Taking the 'high' road

Alberta Court of Appeal clarifies enforcement of workplace drug and alcohol policies
By Stephen Shore and Iouri Vorobiev
|Canadian Employment Law Today|Last Updated: 07/06/2016

Workplace drug and alcohol policies often tread tricky ground. Employers obviously want to eliminate drugs and alcohol from the workplace and the risks potentially intoxicated employees could cause — but it’s not always as simple as getting rid of employees caught with or intoxicated from those substances. In many cases, an employee may be in possession of or intoxicated by drugs or alcohol because of an addiction that qualifies as a disability that must be accommodated. However, a well-written and thoughtful policy can help an employer effectively deal with the problem of drugs or alcohol in the workplace — and accommodation isn’t always required, even if an employee claims a dependency.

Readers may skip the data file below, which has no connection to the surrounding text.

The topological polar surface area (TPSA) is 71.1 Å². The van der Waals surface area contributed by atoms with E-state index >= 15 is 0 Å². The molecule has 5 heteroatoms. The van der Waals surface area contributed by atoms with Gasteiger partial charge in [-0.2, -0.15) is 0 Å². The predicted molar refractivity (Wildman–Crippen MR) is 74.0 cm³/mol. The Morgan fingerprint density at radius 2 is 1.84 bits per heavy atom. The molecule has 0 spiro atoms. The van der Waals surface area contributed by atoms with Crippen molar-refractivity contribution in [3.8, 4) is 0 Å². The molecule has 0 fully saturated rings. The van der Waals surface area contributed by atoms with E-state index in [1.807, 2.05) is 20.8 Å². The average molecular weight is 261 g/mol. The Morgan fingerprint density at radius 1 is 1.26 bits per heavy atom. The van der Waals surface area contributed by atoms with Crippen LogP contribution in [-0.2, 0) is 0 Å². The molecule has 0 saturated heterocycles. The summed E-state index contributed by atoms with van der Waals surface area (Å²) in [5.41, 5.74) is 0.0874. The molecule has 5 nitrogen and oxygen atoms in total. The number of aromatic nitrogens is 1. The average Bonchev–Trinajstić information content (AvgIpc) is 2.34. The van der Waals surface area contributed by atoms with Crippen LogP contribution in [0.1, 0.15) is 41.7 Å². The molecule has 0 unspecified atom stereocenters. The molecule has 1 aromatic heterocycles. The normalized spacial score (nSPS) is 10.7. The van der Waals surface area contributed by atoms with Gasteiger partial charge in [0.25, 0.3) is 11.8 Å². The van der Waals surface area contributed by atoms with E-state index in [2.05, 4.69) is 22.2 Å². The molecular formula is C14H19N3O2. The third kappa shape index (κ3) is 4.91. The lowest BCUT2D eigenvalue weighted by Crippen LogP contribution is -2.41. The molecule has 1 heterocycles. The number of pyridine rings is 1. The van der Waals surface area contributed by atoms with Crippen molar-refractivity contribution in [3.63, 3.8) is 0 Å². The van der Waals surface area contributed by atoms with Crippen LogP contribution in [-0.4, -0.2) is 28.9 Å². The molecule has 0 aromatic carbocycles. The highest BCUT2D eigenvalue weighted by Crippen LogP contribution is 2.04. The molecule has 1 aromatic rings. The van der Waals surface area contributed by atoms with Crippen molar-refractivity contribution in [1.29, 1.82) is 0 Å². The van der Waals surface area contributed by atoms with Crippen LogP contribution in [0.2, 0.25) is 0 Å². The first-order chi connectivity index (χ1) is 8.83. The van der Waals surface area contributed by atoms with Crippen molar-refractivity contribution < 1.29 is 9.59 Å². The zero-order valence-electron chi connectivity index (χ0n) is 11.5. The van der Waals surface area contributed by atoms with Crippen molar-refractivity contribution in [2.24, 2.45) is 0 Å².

There is no doubt about it. Addiction to drugs and alcohol is a recognized disability and an employer has a duty to accommodate an employee who has such a disability.

This raises complex issues for an employer that has found an employee impaired or using drugs or alcohol in a way that negatively impacts the workplace. A common issue faced by employers is an employee who claims the protection of an addiction-based disability only after discipline (or termination) is meted out for breach of the employer's drug and alcohol policy.